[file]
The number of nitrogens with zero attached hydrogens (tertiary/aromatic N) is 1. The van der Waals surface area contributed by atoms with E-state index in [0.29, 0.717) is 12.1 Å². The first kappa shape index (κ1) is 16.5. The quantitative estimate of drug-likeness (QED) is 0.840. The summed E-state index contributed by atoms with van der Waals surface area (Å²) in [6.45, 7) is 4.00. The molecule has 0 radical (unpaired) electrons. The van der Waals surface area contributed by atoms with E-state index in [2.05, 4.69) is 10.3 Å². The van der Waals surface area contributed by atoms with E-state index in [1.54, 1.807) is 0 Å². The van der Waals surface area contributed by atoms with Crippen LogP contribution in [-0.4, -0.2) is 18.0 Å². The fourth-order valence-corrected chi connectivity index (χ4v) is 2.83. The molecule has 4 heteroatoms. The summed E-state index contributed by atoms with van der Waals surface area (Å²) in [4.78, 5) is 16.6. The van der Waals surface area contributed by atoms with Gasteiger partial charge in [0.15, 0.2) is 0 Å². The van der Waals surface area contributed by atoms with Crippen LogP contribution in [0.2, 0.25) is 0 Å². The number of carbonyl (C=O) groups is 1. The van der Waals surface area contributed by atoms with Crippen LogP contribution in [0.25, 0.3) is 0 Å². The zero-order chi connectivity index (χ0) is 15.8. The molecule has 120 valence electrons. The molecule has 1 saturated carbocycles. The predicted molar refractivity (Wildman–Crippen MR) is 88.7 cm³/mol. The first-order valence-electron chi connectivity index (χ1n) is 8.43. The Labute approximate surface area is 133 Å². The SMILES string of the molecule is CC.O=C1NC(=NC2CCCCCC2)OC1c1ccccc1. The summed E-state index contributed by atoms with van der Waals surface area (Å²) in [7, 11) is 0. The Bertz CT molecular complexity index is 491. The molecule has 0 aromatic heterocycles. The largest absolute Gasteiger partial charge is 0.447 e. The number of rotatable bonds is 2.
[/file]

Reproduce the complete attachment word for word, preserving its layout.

The number of nitrogens with zero attached hydrogens (tertiary/aromatic N) is 1. The van der Waals surface area contributed by atoms with E-state index in [0.29, 0.717) is 12.1 Å². The first kappa shape index (κ1) is 16.5. The quantitative estimate of drug-likeness (QED) is 0.840. The summed E-state index contributed by atoms with van der Waals surface area (Å²) in [6.45, 7) is 4.00. The molecule has 0 radical (unpaired) electrons. The van der Waals surface area contributed by atoms with E-state index in [2.05, 4.69) is 10.3 Å². The van der Waals surface area contributed by atoms with E-state index in [1.54, 1.807) is 0 Å². The van der Waals surface area contributed by atoms with Crippen LogP contribution in [-0.4, -0.2) is 18.0 Å². The fourth-order valence-corrected chi connectivity index (χ4v) is 2.83. The molecule has 4 heteroatoms. The summed E-state index contributed by atoms with van der Waals surface area (Å²) in [4.78, 5) is 16.6. The van der Waals surface area contributed by atoms with Gasteiger partial charge in [0.15, 0.2) is 0 Å². The van der Waals surface area contributed by atoms with Crippen LogP contribution in [0.2, 0.25) is 0 Å². The number of carbonyl (C=O) groups is 1. The van der Waals surface area contributed by atoms with Crippen LogP contribution in [0.25, 0.3) is 0 Å². The zero-order chi connectivity index (χ0) is 15.8. The molecule has 120 valence electrons. The molecule has 1 saturated carbocycles. The predicted molar refractivity (Wildman–Crippen MR) is 88.7 cm³/mol. The first-order valence-electron chi connectivity index (χ1n) is 8.43. The Labute approximate surface area is 133 Å². The SMILES string of the molecule is CC.O=C1NC(=NC2CCCCCC2)OC1c1ccccc1. The summed E-state index contributed by atoms with van der Waals surface area (Å²) in [7, 11) is 0. The Bertz CT molecular complexity index is 491. The molecule has 0 aromatic heterocycles. The largest absolute Gasteiger partial charge is 0.447 e. The number of rotatable bonds is 2.